A promising way to solve all of the above problems is to generate energy by the fusion of the positively-charged nuclei of the hydrogen isotopes deuterium and tritium. Enough deuterium is available in the ocean to sustain a population of eight or more billion people for thousands of years, and the waste products of a fusion reactor are small amounts of helium gas (which is inert and so harmless), modest amounts of short-lived radioactive substances, and heat which is used to generate electricity. Fusion reactors can not undergo a melt-down like a fission reactor, and fusion reactors do not produce nuclear wastes that can be used to make nuclear weapons.
Building a fusion device is a great scientific and technological challenge that draws on all areas of physics, but especially on ideas discussed in Physics 162 related to electric and magnetic fields. The idea is to use ultracold superconducting magnets (at about ten degees above absolute zero) to generate strong magnetic fields that act as a "bottle" to confine a superhot (300,000,000 K!) plasma of charged deuterium and tritium nuclei in a toroidal region so that the nuclei, through their large speeds, can overcome their electrical repulsion and undergo fusion reactions to produce He nuclei and energetic neutrons moving at even higher speeds. The energy of the products is used to heat water to produce steam that turns turbines to generate the electricity used by people and by industry. The electricity is produced by taking advantange of one of the fundamental laws of electrodynamics, Faraday's law, which describes mathematically how a time-varying magnetic field produces an electric field, which drives the currents in various wires.
The challenge of heating an initially room-temperature gas of hydrogen to 300,000,000 K itself requires multiple applications of Physics 162 ideas: using Faraday's law to create an enormous axial electrical current to start the heating of the plasma, shining high-intensity microwaves that are tuned to resonant frequencies of the gyrating electrons and nuclei, and using electric fields to accelerate deuterium and tritium nuclei close to the speed of light, and then shooting the resulting high-intensity high-energy neutral beam into the plasma to heat the plasma and fuel it. In turn, measuring the electric and magnetic fields of the plasma by various devices gives important information about what the plasma is doing as it undergoes fusion.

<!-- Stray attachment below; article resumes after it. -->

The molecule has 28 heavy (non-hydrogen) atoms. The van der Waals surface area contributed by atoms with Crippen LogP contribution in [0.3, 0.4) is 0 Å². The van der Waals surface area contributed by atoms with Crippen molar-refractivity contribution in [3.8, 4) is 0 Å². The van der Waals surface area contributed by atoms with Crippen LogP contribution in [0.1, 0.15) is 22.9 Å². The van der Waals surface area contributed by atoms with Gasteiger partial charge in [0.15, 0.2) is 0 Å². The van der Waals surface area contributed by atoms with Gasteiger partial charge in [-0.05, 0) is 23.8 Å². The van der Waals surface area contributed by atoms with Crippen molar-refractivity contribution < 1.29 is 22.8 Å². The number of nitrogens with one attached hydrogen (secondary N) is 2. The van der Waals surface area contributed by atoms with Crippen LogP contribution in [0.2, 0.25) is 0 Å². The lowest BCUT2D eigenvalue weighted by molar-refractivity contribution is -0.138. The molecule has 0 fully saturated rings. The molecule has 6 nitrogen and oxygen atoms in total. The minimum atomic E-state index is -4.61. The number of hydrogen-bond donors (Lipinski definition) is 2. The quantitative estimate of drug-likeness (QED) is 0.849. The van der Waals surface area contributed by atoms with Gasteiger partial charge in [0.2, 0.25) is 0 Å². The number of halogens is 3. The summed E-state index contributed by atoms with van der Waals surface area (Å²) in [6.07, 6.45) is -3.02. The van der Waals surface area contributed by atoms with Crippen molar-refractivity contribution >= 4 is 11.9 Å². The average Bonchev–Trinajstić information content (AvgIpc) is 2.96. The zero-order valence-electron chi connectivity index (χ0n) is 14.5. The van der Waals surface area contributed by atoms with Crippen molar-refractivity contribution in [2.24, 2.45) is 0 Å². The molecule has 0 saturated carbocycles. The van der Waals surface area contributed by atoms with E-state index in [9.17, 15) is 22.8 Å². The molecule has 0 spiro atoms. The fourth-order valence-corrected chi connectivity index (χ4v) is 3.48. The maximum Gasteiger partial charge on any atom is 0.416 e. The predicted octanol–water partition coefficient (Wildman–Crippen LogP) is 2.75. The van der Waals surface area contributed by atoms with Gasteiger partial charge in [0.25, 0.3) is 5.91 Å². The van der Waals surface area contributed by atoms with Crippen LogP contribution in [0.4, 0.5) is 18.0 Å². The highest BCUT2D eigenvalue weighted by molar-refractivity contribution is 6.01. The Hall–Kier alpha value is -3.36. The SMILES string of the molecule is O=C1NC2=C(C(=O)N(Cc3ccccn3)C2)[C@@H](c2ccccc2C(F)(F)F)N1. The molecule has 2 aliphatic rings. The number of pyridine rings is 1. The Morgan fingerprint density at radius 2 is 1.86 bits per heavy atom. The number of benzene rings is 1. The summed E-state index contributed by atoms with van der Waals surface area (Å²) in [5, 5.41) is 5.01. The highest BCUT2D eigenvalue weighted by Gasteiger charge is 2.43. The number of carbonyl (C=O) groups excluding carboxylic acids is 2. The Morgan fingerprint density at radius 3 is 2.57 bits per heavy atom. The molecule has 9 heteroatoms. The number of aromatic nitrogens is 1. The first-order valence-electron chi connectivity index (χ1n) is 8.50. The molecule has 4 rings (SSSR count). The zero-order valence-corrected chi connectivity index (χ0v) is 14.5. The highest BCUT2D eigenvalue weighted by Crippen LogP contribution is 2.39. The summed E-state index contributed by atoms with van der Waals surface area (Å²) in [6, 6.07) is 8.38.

Despite the enormous attraction of fusion and despite a world-wide
collaboration that has lasted over fifty years and that has cost tens
of billions of dollars, a working reactor has not yet been
successfully designed. The main difficulty again involves
162 physics: the rapid motion of the charged nuclei and electrons
(the latter move at about one hundredth the speed of light!)
constitutes an electrical current that creates a substantial magnetic
field. This field, when combined with the magnetic field generated by
the external superconducting magnets, can open up "holes" in the
magnetic bottle that causes the entire plasma to leak out within a few
microseconds, bringing fusion to a halt. It is an exceedingly
difficult physical and mathematical problem to determine how to adjust
the hundreds of magnets in real time to compensate for the magnetic
field generated by the complex plasma dynamics and so keep the plasma
confined for sustained energy generation.